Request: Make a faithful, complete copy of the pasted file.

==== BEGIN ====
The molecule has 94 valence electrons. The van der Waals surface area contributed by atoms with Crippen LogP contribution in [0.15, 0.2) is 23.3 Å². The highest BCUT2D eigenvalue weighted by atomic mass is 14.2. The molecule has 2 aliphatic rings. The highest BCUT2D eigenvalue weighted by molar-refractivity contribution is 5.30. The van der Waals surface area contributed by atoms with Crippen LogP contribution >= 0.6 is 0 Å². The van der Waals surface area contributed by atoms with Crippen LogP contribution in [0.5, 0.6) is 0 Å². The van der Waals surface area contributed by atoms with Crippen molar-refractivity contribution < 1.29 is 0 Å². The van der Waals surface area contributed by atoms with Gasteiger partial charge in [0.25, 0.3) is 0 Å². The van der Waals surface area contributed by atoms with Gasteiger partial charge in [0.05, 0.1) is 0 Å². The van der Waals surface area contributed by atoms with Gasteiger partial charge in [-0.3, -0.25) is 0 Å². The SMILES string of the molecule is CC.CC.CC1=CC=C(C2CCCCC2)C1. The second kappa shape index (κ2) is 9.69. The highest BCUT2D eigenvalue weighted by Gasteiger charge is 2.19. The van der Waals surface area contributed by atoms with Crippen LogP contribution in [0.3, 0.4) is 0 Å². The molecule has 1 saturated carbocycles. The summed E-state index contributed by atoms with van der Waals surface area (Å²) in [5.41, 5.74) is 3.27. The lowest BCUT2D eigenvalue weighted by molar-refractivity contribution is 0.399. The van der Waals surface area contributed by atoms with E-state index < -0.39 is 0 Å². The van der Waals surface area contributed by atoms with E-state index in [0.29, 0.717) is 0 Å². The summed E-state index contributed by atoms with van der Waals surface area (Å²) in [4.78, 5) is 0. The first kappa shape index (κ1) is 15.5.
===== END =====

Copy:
The molecule has 94 valence electrons. The van der Waals surface area contributed by atoms with Crippen LogP contribution in [0.15, 0.2) is 23.3 Å². The highest BCUT2D eigenvalue weighted by atomic mass is 14.2. The molecule has 2 aliphatic rings. The highest BCUT2D eigenvalue weighted by molar-refractivity contribution is 5.30. The van der Waals surface area contributed by atoms with Crippen LogP contribution >= 0.6 is 0 Å². The van der Waals surface area contributed by atoms with Crippen LogP contribution in [0.5, 0.6) is 0 Å². The van der Waals surface area contributed by atoms with Crippen molar-refractivity contribution < 1.29 is 0 Å². The van der Waals surface area contributed by atoms with Gasteiger partial charge in [0.25, 0.3) is 0 Å². The van der Waals surface area contributed by atoms with Gasteiger partial charge in [0.05, 0.1) is 0 Å². The van der Waals surface area contributed by atoms with Gasteiger partial charge in [-0.3, -0.25) is 0 Å². The SMILES string of the molecule is CC.CC.CC1=CC=C(C2CCCCC2)C1. The second kappa shape index (κ2) is 9.69. The highest BCUT2D eigenvalue weighted by Gasteiger charge is 2.19. The van der Waals surface area contributed by atoms with Crippen LogP contribution in [0.3, 0.4) is 0 Å². The molecule has 1 saturated carbocycles. The summed E-state index contributed by atoms with van der Waals surface area (Å²) in [5.41, 5.74) is 3.27. The lowest BCUT2D eigenvalue weighted by molar-refractivity contribution is 0.399. The van der Waals surface area contributed by atoms with E-state index < -0.39 is 0 Å². The van der Waals surface area contributed by atoms with E-state index in [0.29, 0.717) is 0 Å². The summed E-state index contributed by atoms with van der Waals surface area (Å²) in [4.78, 5) is 0. The first kappa shape index (κ1) is 15.5.